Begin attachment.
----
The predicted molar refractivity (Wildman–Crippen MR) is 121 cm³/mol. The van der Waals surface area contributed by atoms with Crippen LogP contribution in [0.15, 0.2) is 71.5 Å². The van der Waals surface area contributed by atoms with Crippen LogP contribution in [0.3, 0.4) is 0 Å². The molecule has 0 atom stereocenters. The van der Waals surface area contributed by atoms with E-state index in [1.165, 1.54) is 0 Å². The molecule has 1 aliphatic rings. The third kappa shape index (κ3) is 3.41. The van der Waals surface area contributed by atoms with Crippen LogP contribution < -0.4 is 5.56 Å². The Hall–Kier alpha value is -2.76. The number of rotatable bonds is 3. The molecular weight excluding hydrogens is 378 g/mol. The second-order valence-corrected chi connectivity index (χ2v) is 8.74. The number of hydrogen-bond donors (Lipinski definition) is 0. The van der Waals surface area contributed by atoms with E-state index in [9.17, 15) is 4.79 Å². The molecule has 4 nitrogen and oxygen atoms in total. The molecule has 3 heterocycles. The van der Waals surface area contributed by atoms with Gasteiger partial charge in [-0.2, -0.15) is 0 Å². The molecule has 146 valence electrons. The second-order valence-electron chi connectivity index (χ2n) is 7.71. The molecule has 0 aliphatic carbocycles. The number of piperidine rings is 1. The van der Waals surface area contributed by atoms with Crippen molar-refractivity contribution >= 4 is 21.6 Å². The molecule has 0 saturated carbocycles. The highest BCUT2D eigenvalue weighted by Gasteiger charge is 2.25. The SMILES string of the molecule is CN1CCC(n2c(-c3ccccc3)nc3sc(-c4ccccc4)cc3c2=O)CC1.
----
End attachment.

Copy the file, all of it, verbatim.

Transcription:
The predicted molar refractivity (Wildman–Crippen MR) is 121 cm³/mol. The van der Waals surface area contributed by atoms with Crippen LogP contribution in [0.15, 0.2) is 71.5 Å². The van der Waals surface area contributed by atoms with Crippen LogP contribution in [0.3, 0.4) is 0 Å². The molecule has 0 atom stereocenters. The van der Waals surface area contributed by atoms with E-state index in [1.165, 1.54) is 0 Å². The molecule has 1 aliphatic rings. The third kappa shape index (κ3) is 3.41. The van der Waals surface area contributed by atoms with Crippen LogP contribution < -0.4 is 5.56 Å². The Hall–Kier alpha value is -2.76. The number of rotatable bonds is 3. The molecular weight excluding hydrogens is 378 g/mol. The second-order valence-corrected chi connectivity index (χ2v) is 8.74. The number of hydrogen-bond donors (Lipinski definition) is 0. The van der Waals surface area contributed by atoms with E-state index in [9.17, 15) is 4.79 Å². The molecule has 4 nitrogen and oxygen atoms in total. The molecule has 3 heterocycles. The van der Waals surface area contributed by atoms with Gasteiger partial charge in [-0.2, -0.15) is 0 Å². The molecule has 146 valence electrons. The second-order valence-electron chi connectivity index (χ2n) is 7.71. The molecule has 0 aliphatic carbocycles. The number of piperidine rings is 1. The van der Waals surface area contributed by atoms with Crippen molar-refractivity contribution >= 4 is 21.6 Å². The molecule has 0 saturated carbocycles. The highest BCUT2D eigenvalue weighted by Gasteiger charge is 2.25. The SMILES string of the molecule is CN1CCC(n2c(-c3ccccc3)nc3sc(-c4ccccc4)cc3c2=O)CC1.